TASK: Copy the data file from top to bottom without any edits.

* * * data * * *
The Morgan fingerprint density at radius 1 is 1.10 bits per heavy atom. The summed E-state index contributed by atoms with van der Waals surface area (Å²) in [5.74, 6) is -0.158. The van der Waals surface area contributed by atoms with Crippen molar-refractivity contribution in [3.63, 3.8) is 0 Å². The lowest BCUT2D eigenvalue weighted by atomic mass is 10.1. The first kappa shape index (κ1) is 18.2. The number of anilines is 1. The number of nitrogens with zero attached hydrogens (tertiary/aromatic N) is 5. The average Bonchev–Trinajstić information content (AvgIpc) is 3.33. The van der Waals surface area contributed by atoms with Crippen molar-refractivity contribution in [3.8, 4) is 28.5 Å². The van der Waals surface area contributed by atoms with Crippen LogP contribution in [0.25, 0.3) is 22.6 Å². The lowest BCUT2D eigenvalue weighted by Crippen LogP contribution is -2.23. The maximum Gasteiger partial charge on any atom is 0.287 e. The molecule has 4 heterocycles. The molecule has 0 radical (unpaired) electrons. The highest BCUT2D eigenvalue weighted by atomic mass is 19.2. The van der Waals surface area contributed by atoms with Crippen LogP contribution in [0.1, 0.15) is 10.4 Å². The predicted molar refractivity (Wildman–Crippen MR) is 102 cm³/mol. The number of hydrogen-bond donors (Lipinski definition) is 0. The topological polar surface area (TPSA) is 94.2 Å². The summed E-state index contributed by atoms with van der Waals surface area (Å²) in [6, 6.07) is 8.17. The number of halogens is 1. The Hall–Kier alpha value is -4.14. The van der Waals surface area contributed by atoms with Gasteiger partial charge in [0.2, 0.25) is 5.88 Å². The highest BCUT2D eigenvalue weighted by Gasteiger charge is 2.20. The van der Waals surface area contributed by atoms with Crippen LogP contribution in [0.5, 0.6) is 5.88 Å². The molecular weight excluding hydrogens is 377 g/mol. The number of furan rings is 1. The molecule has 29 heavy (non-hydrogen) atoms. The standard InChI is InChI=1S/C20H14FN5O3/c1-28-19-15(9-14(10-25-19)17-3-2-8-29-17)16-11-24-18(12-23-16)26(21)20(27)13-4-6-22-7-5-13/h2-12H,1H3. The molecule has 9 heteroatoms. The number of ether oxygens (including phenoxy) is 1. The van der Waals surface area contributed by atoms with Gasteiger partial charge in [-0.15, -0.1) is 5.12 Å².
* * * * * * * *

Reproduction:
The Morgan fingerprint density at radius 1 is 1.10 bits per heavy atom. The summed E-state index contributed by atoms with van der Waals surface area (Å²) in [5.74, 6) is -0.158. The van der Waals surface area contributed by atoms with Crippen molar-refractivity contribution in [3.63, 3.8) is 0 Å². The lowest BCUT2D eigenvalue weighted by atomic mass is 10.1. The first kappa shape index (κ1) is 18.2. The number of anilines is 1. The number of nitrogens with zero attached hydrogens (tertiary/aromatic N) is 5. The average Bonchev–Trinajstić information content (AvgIpc) is 3.33. The van der Waals surface area contributed by atoms with Crippen molar-refractivity contribution in [3.8, 4) is 28.5 Å². The van der Waals surface area contributed by atoms with Crippen LogP contribution in [0.25, 0.3) is 22.6 Å². The lowest BCUT2D eigenvalue weighted by Crippen LogP contribution is -2.23. The maximum Gasteiger partial charge on any atom is 0.287 e. The molecule has 4 heterocycles. The molecule has 0 radical (unpaired) electrons. The highest BCUT2D eigenvalue weighted by atomic mass is 19.2. The van der Waals surface area contributed by atoms with Crippen LogP contribution in [0.1, 0.15) is 10.4 Å². The predicted molar refractivity (Wildman–Crippen MR) is 102 cm³/mol. The number of hydrogen-bond donors (Lipinski definition) is 0. The topological polar surface area (TPSA) is 94.2 Å². The summed E-state index contributed by atoms with van der Waals surface area (Å²) in [6, 6.07) is 8.17. The number of halogens is 1. The Hall–Kier alpha value is -4.14. The van der Waals surface area contributed by atoms with Gasteiger partial charge in [0.2, 0.25) is 5.88 Å². The highest BCUT2D eigenvalue weighted by Gasteiger charge is 2.20. The van der Waals surface area contributed by atoms with Crippen LogP contribution in [0.5, 0.6) is 5.88 Å². The molecular weight excluding hydrogens is 377 g/mol. The number of furan rings is 1. The molecule has 29 heavy (non-hydrogen) atoms. The standard InChI is InChI=1S/C20H14FN5O3/c1-28-19-15(9-14(10-25-19)17-3-2-8-29-17)16-11-24-18(12-23-16)26(21)20(27)13-4-6-22-7-5-13/h2-12H,1H3. The molecule has 9 heteroatoms. The number of ether oxygens (including phenoxy) is 1. The van der Waals surface area contributed by atoms with Gasteiger partial charge in [-0.15, -0.1) is 5.12 Å².